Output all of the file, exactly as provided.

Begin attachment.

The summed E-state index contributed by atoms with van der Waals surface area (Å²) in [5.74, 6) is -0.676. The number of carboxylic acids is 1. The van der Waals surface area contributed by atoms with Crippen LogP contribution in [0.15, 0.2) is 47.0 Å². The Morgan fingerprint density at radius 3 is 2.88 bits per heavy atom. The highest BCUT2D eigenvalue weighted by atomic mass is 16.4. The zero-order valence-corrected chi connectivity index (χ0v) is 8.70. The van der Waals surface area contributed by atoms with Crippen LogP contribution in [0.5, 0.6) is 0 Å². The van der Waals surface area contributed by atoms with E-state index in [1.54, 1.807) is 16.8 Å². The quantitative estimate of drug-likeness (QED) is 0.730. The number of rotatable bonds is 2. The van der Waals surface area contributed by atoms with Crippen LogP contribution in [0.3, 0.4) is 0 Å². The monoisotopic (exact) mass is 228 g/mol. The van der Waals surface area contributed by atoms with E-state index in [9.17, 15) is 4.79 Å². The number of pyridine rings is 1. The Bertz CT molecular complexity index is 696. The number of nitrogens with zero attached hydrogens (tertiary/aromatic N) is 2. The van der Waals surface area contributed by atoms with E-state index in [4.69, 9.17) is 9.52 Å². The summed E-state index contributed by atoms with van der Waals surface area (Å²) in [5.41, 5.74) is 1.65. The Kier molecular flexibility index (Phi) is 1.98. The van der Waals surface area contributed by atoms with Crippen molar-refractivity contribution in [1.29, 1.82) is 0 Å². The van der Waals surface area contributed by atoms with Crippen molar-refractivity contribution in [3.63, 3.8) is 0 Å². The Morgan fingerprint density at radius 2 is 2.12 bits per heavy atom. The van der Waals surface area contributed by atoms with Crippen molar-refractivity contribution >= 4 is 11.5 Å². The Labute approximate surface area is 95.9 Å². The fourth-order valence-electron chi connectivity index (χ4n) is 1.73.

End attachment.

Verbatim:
The summed E-state index contributed by atoms with van der Waals surface area (Å²) in [5.74, 6) is -0.676. The number of carboxylic acids is 1. The van der Waals surface area contributed by atoms with Crippen LogP contribution in [0.15, 0.2) is 47.0 Å². The Morgan fingerprint density at radius 3 is 2.88 bits per heavy atom. The highest BCUT2D eigenvalue weighted by atomic mass is 16.4. The zero-order valence-corrected chi connectivity index (χ0v) is 8.70. The van der Waals surface area contributed by atoms with Crippen LogP contribution in [0.5, 0.6) is 0 Å². The van der Waals surface area contributed by atoms with E-state index in [1.54, 1.807) is 16.8 Å². The quantitative estimate of drug-likeness (QED) is 0.730. The number of rotatable bonds is 2. The van der Waals surface area contributed by atoms with Crippen LogP contribution in [0.3, 0.4) is 0 Å². The monoisotopic (exact) mass is 228 g/mol. The van der Waals surface area contributed by atoms with E-state index in [9.17, 15) is 4.79 Å². The number of pyridine rings is 1. The Bertz CT molecular complexity index is 696. The number of nitrogens with zero attached hydrogens (tertiary/aromatic N) is 2. The van der Waals surface area contributed by atoms with E-state index in [4.69, 9.17) is 9.52 Å². The summed E-state index contributed by atoms with van der Waals surface area (Å²) in [5.41, 5.74) is 1.65. The Kier molecular flexibility index (Phi) is 1.98. The van der Waals surface area contributed by atoms with Crippen molar-refractivity contribution in [1.29, 1.82) is 0 Å². The van der Waals surface area contributed by atoms with Crippen molar-refractivity contribution in [3.63, 3.8) is 0 Å². The Morgan fingerprint density at radius 2 is 2.12 bits per heavy atom. The van der Waals surface area contributed by atoms with Crippen molar-refractivity contribution >= 4 is 11.5 Å². The Labute approximate surface area is 95.9 Å². The fourth-order valence-electron chi connectivity index (χ4n) is 1.73.